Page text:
Kirill Kaprizov, LW – Metallurg Novokuznetsk
Chosen 135th overall by the Minnesota Wild


One of the most anticipated Russian prospects for this draft class, Kirill Kaprizov played very well at the 2014 Ivan Hlinka Tournament, where he scored five goals in four games. At the 2015 U18 World Championship, however, he failed to play up to the high expectations created by his earlier showing as he scored only one goal. Small in size, Kaprizov doesn’t have the ultimate offensive talent of other Russian prospects, but he is a hard worker and is gifted with good hands and smooth skating ability. He already has scored his first goals in the KHL, with more likely to come next season. His contract with Metallurg Novokuznetsk will end on April 30th, 2017.

Vladislav Gavrikov, D – Lokomotiv Yaroslavl
Chosen 159th overall by the Columbus Blue Jackets


As was the case with Andrei Mironov, Vladislav Gavrikov has been a well-regarded Russian player who was surprisingly passed over in previous drafts. But at this year’s draft, the Columbus Blue Jackets decided to give him a chance, and by doing this they gained a solid defender with plenty of defensive potential. This past season, Gavikov had his first stint in pro hockey, spending most of the year in the VHL and in the KHL playing for Hk Ryazan and Lokomotiv, respectively. He also captained Team Russia at the 2015 World Junior Championship, where he was named the Best Defenseman of the tournament. Gavrikov’s deal with Lokomotiv will run out in April of 2017, but he has already declared that he intends to move to North America only as a complete player.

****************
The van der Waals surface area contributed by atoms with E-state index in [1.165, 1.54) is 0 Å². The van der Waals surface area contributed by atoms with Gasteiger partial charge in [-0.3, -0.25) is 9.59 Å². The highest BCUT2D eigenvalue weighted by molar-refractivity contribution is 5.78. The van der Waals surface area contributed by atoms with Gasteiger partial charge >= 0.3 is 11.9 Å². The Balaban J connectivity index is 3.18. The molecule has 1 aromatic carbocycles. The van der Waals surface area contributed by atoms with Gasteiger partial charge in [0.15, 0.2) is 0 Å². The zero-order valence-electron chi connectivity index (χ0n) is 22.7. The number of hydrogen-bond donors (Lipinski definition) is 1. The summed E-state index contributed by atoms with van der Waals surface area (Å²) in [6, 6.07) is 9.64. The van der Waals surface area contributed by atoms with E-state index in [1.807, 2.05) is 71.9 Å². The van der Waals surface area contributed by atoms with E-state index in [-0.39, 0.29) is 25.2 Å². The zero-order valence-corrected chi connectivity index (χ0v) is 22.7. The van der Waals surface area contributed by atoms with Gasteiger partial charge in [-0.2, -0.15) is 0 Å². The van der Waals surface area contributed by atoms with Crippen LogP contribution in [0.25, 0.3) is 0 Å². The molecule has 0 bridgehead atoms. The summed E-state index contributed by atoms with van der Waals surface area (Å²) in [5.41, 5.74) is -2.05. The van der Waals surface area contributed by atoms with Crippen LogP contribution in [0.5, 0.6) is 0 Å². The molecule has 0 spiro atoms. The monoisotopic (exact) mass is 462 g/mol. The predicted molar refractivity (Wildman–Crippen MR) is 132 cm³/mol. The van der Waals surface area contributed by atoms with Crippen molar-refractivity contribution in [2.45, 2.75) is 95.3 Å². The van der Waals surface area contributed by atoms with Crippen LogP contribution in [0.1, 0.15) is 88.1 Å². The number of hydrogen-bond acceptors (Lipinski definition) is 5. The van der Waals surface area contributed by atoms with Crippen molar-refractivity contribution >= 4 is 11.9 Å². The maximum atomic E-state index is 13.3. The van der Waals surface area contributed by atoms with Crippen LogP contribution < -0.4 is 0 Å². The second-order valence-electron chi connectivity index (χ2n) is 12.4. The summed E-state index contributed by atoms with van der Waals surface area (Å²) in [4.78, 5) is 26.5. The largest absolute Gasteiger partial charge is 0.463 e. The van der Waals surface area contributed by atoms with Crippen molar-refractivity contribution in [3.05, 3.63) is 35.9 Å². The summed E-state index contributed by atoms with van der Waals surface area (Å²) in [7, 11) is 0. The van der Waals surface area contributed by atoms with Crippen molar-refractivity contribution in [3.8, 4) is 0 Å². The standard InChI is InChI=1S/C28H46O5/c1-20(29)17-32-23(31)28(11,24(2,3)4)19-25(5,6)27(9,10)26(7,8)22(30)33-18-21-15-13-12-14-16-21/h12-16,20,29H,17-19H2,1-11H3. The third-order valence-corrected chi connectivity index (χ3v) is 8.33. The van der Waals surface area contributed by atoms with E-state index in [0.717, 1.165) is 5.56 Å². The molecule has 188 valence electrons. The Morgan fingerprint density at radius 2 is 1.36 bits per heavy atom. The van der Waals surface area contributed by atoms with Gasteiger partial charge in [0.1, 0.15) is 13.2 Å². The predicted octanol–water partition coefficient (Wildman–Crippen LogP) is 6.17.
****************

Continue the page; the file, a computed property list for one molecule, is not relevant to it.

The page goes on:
Ivan Fedotov, G – Neftekhimik Nizhnekamsk
Chosen 188th overall by the Philadelphia Flyers


The third Russian player drafted by the Flyers this year, Ivan Fedotov is a solid goalie who had a great season in the MHL and, since he didn’t play with the national team, he went under the radar and overlooked until the seventh round of the draft. Other than his good season, Fedotov also appealed with his size (6’6’’, 192 lbs.), but he is still a long shot at this point. His task for next season will be to debut in the KHL, but it won’t be easy as his team has a solid duo between the pipes.

Ziyat Paigin, D – Ak Bars Kazan
Chosen 209th by the Edmonton Oilers


Remembered until now mostly due to the stick incident at the WJC, Ziyat Paigin will now also be considered as a legitimate NHL prospect. A very mobile player, especially considering his size (6’6”, 210 lbs.), Paigin is a two-way defenseman who has good potential at both ends of the ice. Paigin’s selection with a seventh round pick should be considered a low-risk pick, in part because, for now, Paigin has not expressed any desire to move overseas.